Why do we need footnotes? Anthony Grafton knows. John Davies reports
Are footnotes necessary? For Anthony Grafton, professor of history at Princeton University, the answer is undoubtedly "Yes". In his book on the subject, the introduction, seven chapters and epilogue contain 423 footnotes.1 Not bad for a 235-page book.
But let's not be sarcastic. As well as delving into the history of the footnote, Grafton aims to rescue it from the ridicule it sometimes receives: "We tend to mock what we don't understand," he says, "but footnotes are the historian's credentials." Attesting to the work done in unearthing the relevant documents, footnotes are the scholar's "outward and visible sign of an inward game".2 "That's why we teach students to use footnotes: using footnotes teaches accurate habits of mind. It teaches them to go back to their sources. Self-critical habits, too. Footnoting encourages a reader to be rebellious, grumpy and critical, to argue with the text."
At the same time, Grafton concedes that footnotes in current scholarship point up a "paradox in the modern routine of documentation" - demands both that a scholar should have a source for everything written and that everything written should be original. "Students have pointed this out bitterly...It's a dilemma of modernity I don't have an answer to. But I do think it matters that one writes one's own book."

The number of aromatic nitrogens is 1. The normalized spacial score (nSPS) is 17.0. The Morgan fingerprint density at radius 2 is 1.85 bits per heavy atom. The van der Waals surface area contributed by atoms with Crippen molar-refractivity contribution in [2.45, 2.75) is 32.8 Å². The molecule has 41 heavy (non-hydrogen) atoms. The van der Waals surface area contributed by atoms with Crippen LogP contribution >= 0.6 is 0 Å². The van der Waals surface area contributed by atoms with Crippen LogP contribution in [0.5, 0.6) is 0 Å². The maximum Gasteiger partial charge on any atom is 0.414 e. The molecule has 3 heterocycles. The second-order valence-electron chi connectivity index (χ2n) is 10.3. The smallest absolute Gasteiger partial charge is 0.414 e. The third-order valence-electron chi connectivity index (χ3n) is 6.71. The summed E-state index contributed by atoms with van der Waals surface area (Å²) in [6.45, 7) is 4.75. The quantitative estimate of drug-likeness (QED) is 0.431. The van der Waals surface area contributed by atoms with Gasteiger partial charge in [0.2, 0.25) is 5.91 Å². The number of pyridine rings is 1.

Grafton's book also responds to a "sharp and fairly futile debate that tends to draw people into self-parodying positionsI between those who say that history deals only with the truth and those who say that evidence doesn't really matter". In this context, he mentions British historian Richard Evans, whose In Defence of History is a recent contribution to this argument between postmodern and traditional approaches to history.3 "One way of escaping is to look at what historians have done -not to talk about oughts but to look at concrete examples." Much of The Footnote, for example, looks at how historians such as Gibbon, Ranke and Hume used footnotes to support their narratives.